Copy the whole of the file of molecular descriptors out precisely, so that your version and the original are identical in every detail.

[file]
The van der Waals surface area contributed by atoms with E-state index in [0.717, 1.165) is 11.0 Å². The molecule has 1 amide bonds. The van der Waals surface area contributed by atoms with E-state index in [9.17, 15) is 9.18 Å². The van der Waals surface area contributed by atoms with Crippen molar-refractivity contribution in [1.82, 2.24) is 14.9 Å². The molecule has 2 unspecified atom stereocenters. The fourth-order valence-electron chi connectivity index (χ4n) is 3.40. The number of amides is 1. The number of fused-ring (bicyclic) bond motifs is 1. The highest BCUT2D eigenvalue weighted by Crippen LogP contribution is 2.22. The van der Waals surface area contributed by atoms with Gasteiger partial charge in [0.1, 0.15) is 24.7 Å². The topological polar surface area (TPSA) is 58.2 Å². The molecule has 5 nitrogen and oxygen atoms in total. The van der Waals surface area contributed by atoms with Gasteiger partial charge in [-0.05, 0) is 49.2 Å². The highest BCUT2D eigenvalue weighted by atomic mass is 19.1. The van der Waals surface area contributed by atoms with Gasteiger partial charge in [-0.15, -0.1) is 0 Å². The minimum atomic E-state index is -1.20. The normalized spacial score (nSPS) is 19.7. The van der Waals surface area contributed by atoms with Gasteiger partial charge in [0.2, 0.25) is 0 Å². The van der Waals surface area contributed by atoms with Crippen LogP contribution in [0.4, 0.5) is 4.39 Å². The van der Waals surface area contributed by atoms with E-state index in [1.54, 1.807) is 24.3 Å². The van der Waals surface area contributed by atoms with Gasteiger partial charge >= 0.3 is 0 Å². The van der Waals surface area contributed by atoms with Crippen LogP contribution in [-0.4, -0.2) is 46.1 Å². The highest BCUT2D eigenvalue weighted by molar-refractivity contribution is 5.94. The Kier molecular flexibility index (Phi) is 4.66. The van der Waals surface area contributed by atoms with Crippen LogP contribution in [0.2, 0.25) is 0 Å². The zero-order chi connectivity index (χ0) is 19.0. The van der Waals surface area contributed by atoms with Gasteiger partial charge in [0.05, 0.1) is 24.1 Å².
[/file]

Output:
The van der Waals surface area contributed by atoms with E-state index in [0.717, 1.165) is 11.0 Å². The molecule has 1 amide bonds. The van der Waals surface area contributed by atoms with E-state index in [9.17, 15) is 9.18 Å². The van der Waals surface area contributed by atoms with Crippen molar-refractivity contribution in [1.82, 2.24) is 14.9 Å². The molecule has 2 unspecified atom stereocenters. The fourth-order valence-electron chi connectivity index (χ4n) is 3.40. The number of amides is 1. The number of fused-ring (bicyclic) bond motifs is 1. The highest BCUT2D eigenvalue weighted by Crippen LogP contribution is 2.22. The van der Waals surface area contributed by atoms with Gasteiger partial charge in [0.1, 0.15) is 24.7 Å². The topological polar surface area (TPSA) is 58.2 Å². The molecule has 5 nitrogen and oxygen atoms in total. The van der Waals surface area contributed by atoms with Gasteiger partial charge in [-0.05, 0) is 49.2 Å². The highest BCUT2D eigenvalue weighted by atomic mass is 19.1. The van der Waals surface area contributed by atoms with Gasteiger partial charge in [-0.15, -0.1) is 0 Å². The minimum atomic E-state index is -1.20. The normalized spacial score (nSPS) is 19.7. The van der Waals surface area contributed by atoms with Gasteiger partial charge in [0.2, 0.25) is 0 Å². The van der Waals surface area contributed by atoms with Crippen LogP contribution in [0.4, 0.5) is 4.39 Å². The van der Waals surface area contributed by atoms with E-state index in [1.54, 1.807) is 24.3 Å². The van der Waals surface area contributed by atoms with Gasteiger partial charge >= 0.3 is 0 Å². The van der Waals surface area contributed by atoms with Crippen LogP contribution in [-0.4, -0.2) is 46.1 Å². The highest BCUT2D eigenvalue weighted by molar-refractivity contribution is 5.94. The Kier molecular flexibility index (Phi) is 4.66. The van der Waals surface area contributed by atoms with Crippen LogP contribution in [0.2, 0.25) is 0 Å². The zero-order chi connectivity index (χ0) is 19.0. The van der Waals surface area contributed by atoms with Gasteiger partial charge in [0.05, 0.1) is 24.1 Å².